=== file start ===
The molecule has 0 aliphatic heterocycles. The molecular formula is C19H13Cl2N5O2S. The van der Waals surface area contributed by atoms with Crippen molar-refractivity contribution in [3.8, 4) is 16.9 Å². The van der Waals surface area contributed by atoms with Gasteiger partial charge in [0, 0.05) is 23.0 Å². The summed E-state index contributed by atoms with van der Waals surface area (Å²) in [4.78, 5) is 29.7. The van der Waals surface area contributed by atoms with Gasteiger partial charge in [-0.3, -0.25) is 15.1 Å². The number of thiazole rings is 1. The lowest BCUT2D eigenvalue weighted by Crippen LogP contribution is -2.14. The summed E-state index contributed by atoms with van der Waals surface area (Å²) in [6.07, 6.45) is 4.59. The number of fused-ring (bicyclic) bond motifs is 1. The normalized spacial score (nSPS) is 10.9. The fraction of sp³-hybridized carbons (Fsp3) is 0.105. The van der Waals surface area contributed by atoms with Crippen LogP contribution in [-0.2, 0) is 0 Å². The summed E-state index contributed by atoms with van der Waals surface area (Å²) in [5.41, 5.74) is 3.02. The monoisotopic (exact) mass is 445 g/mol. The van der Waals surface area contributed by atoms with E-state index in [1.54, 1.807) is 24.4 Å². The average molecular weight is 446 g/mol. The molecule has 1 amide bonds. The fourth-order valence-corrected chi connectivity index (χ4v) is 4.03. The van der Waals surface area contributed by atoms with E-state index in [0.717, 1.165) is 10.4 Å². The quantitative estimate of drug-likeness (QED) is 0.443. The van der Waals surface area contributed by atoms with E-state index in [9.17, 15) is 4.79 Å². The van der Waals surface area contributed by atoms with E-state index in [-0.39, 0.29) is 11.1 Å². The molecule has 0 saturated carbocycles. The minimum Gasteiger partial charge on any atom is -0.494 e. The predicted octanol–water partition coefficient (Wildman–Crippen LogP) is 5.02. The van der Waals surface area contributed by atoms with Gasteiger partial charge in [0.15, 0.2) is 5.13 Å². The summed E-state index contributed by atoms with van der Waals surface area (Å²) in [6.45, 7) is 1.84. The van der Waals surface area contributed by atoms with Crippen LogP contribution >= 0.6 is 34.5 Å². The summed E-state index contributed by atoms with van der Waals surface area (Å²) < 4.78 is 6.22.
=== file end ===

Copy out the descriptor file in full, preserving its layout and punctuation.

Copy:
The molecule has 0 aliphatic heterocycles. The molecular formula is C19H13Cl2N5O2S. The van der Waals surface area contributed by atoms with Crippen molar-refractivity contribution in [3.8, 4) is 16.9 Å². The van der Waals surface area contributed by atoms with Gasteiger partial charge in [0, 0.05) is 23.0 Å². The summed E-state index contributed by atoms with van der Waals surface area (Å²) in [4.78, 5) is 29.7. The van der Waals surface area contributed by atoms with Gasteiger partial charge in [-0.3, -0.25) is 15.1 Å². The number of thiazole rings is 1. The lowest BCUT2D eigenvalue weighted by Crippen LogP contribution is -2.14. The summed E-state index contributed by atoms with van der Waals surface area (Å²) in [6.07, 6.45) is 4.59. The number of fused-ring (bicyclic) bond motifs is 1. The normalized spacial score (nSPS) is 10.9. The fraction of sp³-hybridized carbons (Fsp3) is 0.105. The van der Waals surface area contributed by atoms with Crippen LogP contribution in [-0.2, 0) is 0 Å². The summed E-state index contributed by atoms with van der Waals surface area (Å²) in [5.41, 5.74) is 3.02. The monoisotopic (exact) mass is 445 g/mol. The van der Waals surface area contributed by atoms with E-state index in [1.54, 1.807) is 24.4 Å². The average molecular weight is 446 g/mol. The molecule has 1 amide bonds. The fourth-order valence-corrected chi connectivity index (χ4v) is 4.03. The van der Waals surface area contributed by atoms with E-state index in [0.717, 1.165) is 10.4 Å². The quantitative estimate of drug-likeness (QED) is 0.443. The van der Waals surface area contributed by atoms with E-state index in [9.17, 15) is 4.79 Å². The van der Waals surface area contributed by atoms with E-state index in [-0.39, 0.29) is 11.1 Å². The molecule has 0 saturated carbocycles. The minimum Gasteiger partial charge on any atom is -0.494 e. The predicted octanol–water partition coefficient (Wildman–Crippen LogP) is 5.02. The van der Waals surface area contributed by atoms with Gasteiger partial charge in [0.15, 0.2) is 5.13 Å². The summed E-state index contributed by atoms with van der Waals surface area (Å²) in [6.45, 7) is 1.84. The van der Waals surface area contributed by atoms with Crippen LogP contribution >= 0.6 is 34.5 Å². The summed E-state index contributed by atoms with van der Waals surface area (Å²) < 4.78 is 6.22.